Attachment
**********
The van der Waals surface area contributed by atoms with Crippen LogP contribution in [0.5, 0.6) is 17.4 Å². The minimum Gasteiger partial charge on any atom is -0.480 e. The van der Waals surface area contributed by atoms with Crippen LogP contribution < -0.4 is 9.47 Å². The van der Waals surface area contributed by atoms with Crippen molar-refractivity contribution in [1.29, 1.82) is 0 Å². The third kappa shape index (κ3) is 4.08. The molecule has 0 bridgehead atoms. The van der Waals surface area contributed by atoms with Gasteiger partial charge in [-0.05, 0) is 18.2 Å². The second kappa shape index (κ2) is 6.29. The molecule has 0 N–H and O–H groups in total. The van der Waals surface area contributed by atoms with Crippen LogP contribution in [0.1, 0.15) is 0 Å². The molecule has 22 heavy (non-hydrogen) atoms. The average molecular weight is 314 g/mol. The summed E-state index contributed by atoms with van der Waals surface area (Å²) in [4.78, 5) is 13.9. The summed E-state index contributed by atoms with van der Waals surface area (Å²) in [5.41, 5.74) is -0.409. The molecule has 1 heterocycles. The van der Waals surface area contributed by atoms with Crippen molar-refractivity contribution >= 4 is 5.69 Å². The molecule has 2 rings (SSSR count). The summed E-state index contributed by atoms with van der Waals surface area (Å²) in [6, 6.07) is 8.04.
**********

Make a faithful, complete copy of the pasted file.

The van der Waals surface area contributed by atoms with Crippen LogP contribution in [0.5, 0.6) is 17.4 Å². The minimum Gasteiger partial charge on any atom is -0.480 e. The van der Waals surface area contributed by atoms with Crippen LogP contribution < -0.4 is 9.47 Å². The van der Waals surface area contributed by atoms with Crippen molar-refractivity contribution in [1.29, 1.82) is 0 Å². The third kappa shape index (κ3) is 4.08. The molecule has 0 bridgehead atoms. The van der Waals surface area contributed by atoms with Gasteiger partial charge in [-0.05, 0) is 18.2 Å². The second kappa shape index (κ2) is 6.29. The molecule has 0 N–H and O–H groups in total. The van der Waals surface area contributed by atoms with Crippen LogP contribution in [0.1, 0.15) is 0 Å². The molecule has 22 heavy (non-hydrogen) atoms. The average molecular weight is 314 g/mol. The summed E-state index contributed by atoms with van der Waals surface area (Å²) in [4.78, 5) is 13.9. The summed E-state index contributed by atoms with van der Waals surface area (Å²) in [5.41, 5.74) is -0.409. The molecule has 1 heterocycles. The van der Waals surface area contributed by atoms with Crippen molar-refractivity contribution >= 4 is 5.69 Å². The molecule has 2 rings (SSSR count). The summed E-state index contributed by atoms with van der Waals surface area (Å²) in [6, 6.07) is 8.04.